Radiohead producer Nigel Godrich leads protests to save Maida Vale studios

Radiohead producer Nigel Godrich is leading a host of respected musicians in a bid to save the BBC’s iconic Maida Vale studios.

Earlier this week Far Out reported that the pioneering studios, which have hosted the likes of The Beatles, David Bowie, Led Zeppelin and Jimi Hendrix and played host to the iconic John Peel Sessions, plan to move from their location in north London to a new home in east London.

Maida Vala have been running since 1946 and the building was constructed in 1909. The BBC took control of it in 1930.

Now, however, the team will be moving their building to the Stratford Waterfront development in the Olympic Park in East London as their current home contains asbestos and is in desperate need of refurbishment.

They hope to complete the move by 2022.

However, Godrich is leading a petition to stop the move from happening, he said: “This is absolutely insane!! Wrong, misguided, call it what you will – the wrong move. Don’t destroy this incredibly important part of our cultural heritage – every bit as important as Abbey Road studios…. stop!” in a series of tweets. “Don’t destroy this beautiful studio,” he added. “There are so few of these places left and this particular room is steeped in history.”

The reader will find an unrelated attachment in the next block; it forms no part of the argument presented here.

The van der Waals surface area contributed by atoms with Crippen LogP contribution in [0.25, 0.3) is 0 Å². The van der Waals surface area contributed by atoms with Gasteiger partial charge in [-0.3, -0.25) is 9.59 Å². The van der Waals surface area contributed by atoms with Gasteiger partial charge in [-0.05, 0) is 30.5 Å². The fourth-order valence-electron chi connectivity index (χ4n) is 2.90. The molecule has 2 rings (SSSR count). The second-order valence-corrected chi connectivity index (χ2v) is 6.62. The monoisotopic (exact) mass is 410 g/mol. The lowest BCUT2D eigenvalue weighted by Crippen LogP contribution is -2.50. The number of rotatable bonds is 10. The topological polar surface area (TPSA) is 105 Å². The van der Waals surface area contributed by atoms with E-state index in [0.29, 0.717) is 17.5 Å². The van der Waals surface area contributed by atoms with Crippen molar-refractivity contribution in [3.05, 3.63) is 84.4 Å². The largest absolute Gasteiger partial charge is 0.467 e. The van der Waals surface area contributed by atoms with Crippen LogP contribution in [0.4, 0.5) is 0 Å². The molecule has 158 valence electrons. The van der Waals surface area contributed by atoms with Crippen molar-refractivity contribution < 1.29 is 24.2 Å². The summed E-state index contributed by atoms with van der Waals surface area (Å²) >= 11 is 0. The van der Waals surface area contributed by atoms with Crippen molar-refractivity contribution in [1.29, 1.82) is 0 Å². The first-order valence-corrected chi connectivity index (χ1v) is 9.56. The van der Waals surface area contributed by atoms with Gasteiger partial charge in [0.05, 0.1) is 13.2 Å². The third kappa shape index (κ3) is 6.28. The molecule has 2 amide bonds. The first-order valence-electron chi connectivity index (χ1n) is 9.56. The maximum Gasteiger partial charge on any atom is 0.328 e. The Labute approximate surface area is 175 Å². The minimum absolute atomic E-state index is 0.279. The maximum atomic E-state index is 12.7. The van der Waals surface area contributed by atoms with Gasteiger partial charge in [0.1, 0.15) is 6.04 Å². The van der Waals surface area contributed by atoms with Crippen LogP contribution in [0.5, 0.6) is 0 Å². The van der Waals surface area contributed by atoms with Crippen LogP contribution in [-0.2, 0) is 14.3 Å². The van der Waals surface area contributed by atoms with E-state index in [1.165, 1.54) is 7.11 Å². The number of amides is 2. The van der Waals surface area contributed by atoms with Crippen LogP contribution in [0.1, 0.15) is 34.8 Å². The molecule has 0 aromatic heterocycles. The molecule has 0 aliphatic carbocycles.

The BBC explained how the current studios are in desperate need of refurbishment and parts contain the dangerous material asbestos, all issues that Godrich reacted to: “The studios have been refurbed many times since 1930’s – asbestos is still intact. This is about money – and a pressure to move to areas that are considered in need of ‘regeneration’ but at a senseless cost. What they replace it with will never be of the same caliber.”

On the back of Godrich’s comments, a host of musicians and influential names joined in the #BBCSaveMaidaVale movement.

The likes of Beak>’s Geoff Barrow, Ride’s Andy Bell, Amber Coffman, Ben Frost, At the Drive-In’s Cedric Bixler-Zavala, and more all expressed their opposition to the move.

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